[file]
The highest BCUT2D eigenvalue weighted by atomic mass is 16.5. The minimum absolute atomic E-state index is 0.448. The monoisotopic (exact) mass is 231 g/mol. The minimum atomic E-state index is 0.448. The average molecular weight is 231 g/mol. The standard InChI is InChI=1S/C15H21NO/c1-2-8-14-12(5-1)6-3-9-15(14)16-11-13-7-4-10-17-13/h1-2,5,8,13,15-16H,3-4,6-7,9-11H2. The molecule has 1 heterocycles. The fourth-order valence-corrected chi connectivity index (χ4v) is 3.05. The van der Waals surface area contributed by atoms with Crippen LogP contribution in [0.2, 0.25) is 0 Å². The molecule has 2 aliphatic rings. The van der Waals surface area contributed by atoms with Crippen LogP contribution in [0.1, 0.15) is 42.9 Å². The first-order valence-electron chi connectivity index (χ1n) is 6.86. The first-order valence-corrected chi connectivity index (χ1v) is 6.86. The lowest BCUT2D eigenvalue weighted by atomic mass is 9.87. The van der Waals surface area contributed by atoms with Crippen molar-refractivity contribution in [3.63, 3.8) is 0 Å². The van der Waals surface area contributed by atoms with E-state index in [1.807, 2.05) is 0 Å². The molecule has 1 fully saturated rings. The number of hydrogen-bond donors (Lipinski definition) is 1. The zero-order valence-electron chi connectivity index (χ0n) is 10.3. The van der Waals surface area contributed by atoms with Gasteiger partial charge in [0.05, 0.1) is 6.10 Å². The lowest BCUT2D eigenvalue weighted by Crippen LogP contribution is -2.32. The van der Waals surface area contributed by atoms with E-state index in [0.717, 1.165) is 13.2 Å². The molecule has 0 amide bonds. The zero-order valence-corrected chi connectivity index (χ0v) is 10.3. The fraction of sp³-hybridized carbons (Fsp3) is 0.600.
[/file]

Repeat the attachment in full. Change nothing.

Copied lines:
The highest BCUT2D eigenvalue weighted by atomic mass is 16.5. The minimum absolute atomic E-state index is 0.448. The monoisotopic (exact) mass is 231 g/mol. The minimum atomic E-state index is 0.448. The average molecular weight is 231 g/mol. The standard InChI is InChI=1S/C15H21NO/c1-2-8-14-12(5-1)6-3-9-15(14)16-11-13-7-4-10-17-13/h1-2,5,8,13,15-16H,3-4,6-7,9-11H2. The molecule has 1 heterocycles. The fourth-order valence-corrected chi connectivity index (χ4v) is 3.05. The van der Waals surface area contributed by atoms with Crippen LogP contribution in [0.2, 0.25) is 0 Å². The molecule has 2 aliphatic rings. The van der Waals surface area contributed by atoms with Crippen LogP contribution in [0.1, 0.15) is 42.9 Å². The first-order valence-electron chi connectivity index (χ1n) is 6.86. The first-order valence-corrected chi connectivity index (χ1v) is 6.86. The lowest BCUT2D eigenvalue weighted by atomic mass is 9.87. The van der Waals surface area contributed by atoms with Crippen molar-refractivity contribution in [3.63, 3.8) is 0 Å². The van der Waals surface area contributed by atoms with E-state index in [1.807, 2.05) is 0 Å². The molecule has 1 fully saturated rings. The number of hydrogen-bond donors (Lipinski definition) is 1. The zero-order valence-electron chi connectivity index (χ0n) is 10.3. The van der Waals surface area contributed by atoms with Gasteiger partial charge in [0.05, 0.1) is 6.10 Å². The lowest BCUT2D eigenvalue weighted by Crippen LogP contribution is -2.32. The van der Waals surface area contributed by atoms with E-state index in [0.717, 1.165) is 13.2 Å². The molecule has 0 amide bonds. The zero-order valence-corrected chi connectivity index (χ0v) is 10.3. The fraction of sp³-hybridized carbons (Fsp3) is 0.600.